Kevin DeSoto wants us to educate our children that all forms of abuse is wrong. And bullying is abuse.
As a society we speak of issues that are difficult to understand or accept with words that are easier to say. So today I am challenging the world to start calling “bullying” by what it really is: abuse.
When I was growing up the word abuse was never used. One always referred to abusive people as bully’s, punks or thugs. That was in the 1970’s and I don’t think we have made much progress since. Progress, instead, comes only from the growing numbers of suicide that we hear about that are a result of bullying.
I cannot say without lying that I never considered suicide when I was growing up. At an early age and on many occasions: While being punched in a locker room, gang-beaten on my paper route, shoved up against a tree and my head pummeled so that clear liquid came out of my ears at school before I passed out. During all of those moments, thoughts would go through my head wondering if death would be better than life.
(Interestingly, after I got out of school and moved away, I never saw those idiots again. If, by chance, I did, I would certainly say something to them. Especially the guy who beat me up and eventually became a police officer in my hometown in California. Nice.)
We condition our children at an early age with the word bully. We say things such as, “he’s just a bully”, or “don’t be a bully” or “just ignore him/her, they are a bully” or “she is a mean girl.” It is my opinion that if we started calling it for what it really is — abuse — and started educating our children at an early age that abuse in all forms is wrong, we would start to see an improvement. Call it what it is — child abuse, emotional abuse, peer-to peer or youth-to-youth abuse, spousal abuse and verbal abuse. Stop conditioning our youth, stop conditioning everyone all the way up to adults, stop saying it is ok to silently accept the passive-aggressive word called “bully.”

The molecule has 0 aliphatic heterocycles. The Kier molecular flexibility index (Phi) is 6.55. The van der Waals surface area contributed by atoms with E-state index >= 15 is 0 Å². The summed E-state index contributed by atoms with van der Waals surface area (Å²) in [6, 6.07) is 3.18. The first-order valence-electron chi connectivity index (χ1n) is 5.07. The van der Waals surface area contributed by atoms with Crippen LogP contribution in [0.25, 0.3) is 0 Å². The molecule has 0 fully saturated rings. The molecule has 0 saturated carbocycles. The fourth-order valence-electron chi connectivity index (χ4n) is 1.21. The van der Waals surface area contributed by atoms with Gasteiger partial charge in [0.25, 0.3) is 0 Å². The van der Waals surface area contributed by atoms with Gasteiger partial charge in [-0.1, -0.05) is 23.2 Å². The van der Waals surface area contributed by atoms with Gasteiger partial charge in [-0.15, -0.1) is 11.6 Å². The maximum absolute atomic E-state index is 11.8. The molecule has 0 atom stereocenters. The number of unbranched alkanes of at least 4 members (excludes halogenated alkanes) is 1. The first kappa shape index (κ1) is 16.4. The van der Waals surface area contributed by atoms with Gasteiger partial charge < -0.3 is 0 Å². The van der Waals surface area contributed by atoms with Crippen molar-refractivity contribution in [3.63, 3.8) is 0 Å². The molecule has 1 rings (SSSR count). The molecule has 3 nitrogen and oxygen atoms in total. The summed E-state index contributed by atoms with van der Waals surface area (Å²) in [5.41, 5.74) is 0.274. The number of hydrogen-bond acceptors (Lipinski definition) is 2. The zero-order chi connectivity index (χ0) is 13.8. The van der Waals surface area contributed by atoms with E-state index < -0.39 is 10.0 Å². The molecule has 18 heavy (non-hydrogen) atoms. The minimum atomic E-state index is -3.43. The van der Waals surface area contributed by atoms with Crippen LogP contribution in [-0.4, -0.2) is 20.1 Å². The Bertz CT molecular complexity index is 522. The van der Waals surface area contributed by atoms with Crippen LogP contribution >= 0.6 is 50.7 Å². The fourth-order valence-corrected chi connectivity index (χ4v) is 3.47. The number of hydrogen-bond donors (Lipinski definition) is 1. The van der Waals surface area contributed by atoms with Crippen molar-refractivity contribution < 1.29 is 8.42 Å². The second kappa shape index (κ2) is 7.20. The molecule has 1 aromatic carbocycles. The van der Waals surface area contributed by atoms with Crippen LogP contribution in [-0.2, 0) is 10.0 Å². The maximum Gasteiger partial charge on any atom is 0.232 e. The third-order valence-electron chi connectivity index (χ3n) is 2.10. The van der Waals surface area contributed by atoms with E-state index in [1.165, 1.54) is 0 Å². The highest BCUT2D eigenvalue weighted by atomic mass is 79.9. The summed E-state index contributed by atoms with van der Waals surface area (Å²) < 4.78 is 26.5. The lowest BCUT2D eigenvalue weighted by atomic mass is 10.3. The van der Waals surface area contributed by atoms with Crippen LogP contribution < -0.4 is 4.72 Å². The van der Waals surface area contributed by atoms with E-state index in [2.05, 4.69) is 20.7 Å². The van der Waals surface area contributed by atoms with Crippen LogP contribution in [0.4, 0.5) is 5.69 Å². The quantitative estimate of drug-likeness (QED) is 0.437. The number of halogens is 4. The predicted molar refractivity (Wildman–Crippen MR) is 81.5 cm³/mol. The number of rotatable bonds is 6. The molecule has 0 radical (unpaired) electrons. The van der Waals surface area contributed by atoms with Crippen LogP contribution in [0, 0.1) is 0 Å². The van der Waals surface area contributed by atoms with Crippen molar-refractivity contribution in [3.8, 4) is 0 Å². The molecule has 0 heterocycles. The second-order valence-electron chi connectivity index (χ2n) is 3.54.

You never hear someone say, “My spouse is a bully. He/she beats me and humiliates me and calls me names in private and sometimes in public.” That is clearly abuse. And yet the only difference between adult abuse and youth abuse is age. Same actions, same ammunition, same destructive tools. And sometimes the same sad and tragic results — a person left with low self-esteem and little or no dignity. Or a person gone forever.
Suicide is a serious public health problem that affects even young people. The CDC gives some startling statistics. For youth between the ages of 10 and 24, suicide is the third leading cause of death. It results in approximately 4400 lives lost each year. The top three methods used in suicides of young people include firearm (46 percent), suffocation (37 percent), and poisoning (8 percent).
Actual deaths from youth suicide are only part of the problem. More young people survive suicide attempts than actually die. A nationwide survey of youth in grades 9-12 in public and private schools in the United States found that 15 percent of students reported seriously considering suicide, 11 percent reported creating a plan, and 7 percent reporting trying to take their own life in the 12 months preceding the survey. Each year, approximately 149,000 youth between the ages of 10 and 24 receive medical care for self-inflicted injuries at emergency rooms across the United States.
Suicide affects all youth, but some groups are at higher risk than others. Of the reported suicides in the 10 to 24 age group, 84 percent of the deaths were males and 16 percent were females. Girls, however, are more likely to report attempting suicide than boys. Cultural variations in suicide rates also exist, with Native American/Alaskan Native and Hispanic youth having the highest rates of suicide-related fatalities. A nationwide survey of youth in grades 9-12 in public and private schools in the United States found Hispanic youth were more likely to report attempting suicide than their black and white, non-Hispanic peers.
Abuse in all forms is a learned behavior and anything learned can be unlearned. Why then, are we not putting more resources into helping bullies unlearn their abusive behaviors? Do we break up a fight, walk away, hope it won’t happen again? Do we think it’s someone else’s problem to solve? We need to stop thinking of bullying as “just a phase”, or think that with a simple “stop that now” we’ve done our job. We should all have the tools to help bullies understand that their actions are abuse and abuse will not be tolerated. We need to get bullies the help they need before they push someone else to the breaking point. And, likewise, get the victims the help they need before they break.
I challenge everyone who reads this article to please, please share it with a parent, a youth, a teacher, a friend or a co-worker. If you are a school teacher or counselor — share this with your students. Read it to the classroom, ask them what they think, open up the dialog.
One life lost as a result of abuse is too many. Together we can, we must, find a way to help it stop.
photo: stevenfernandez / flickr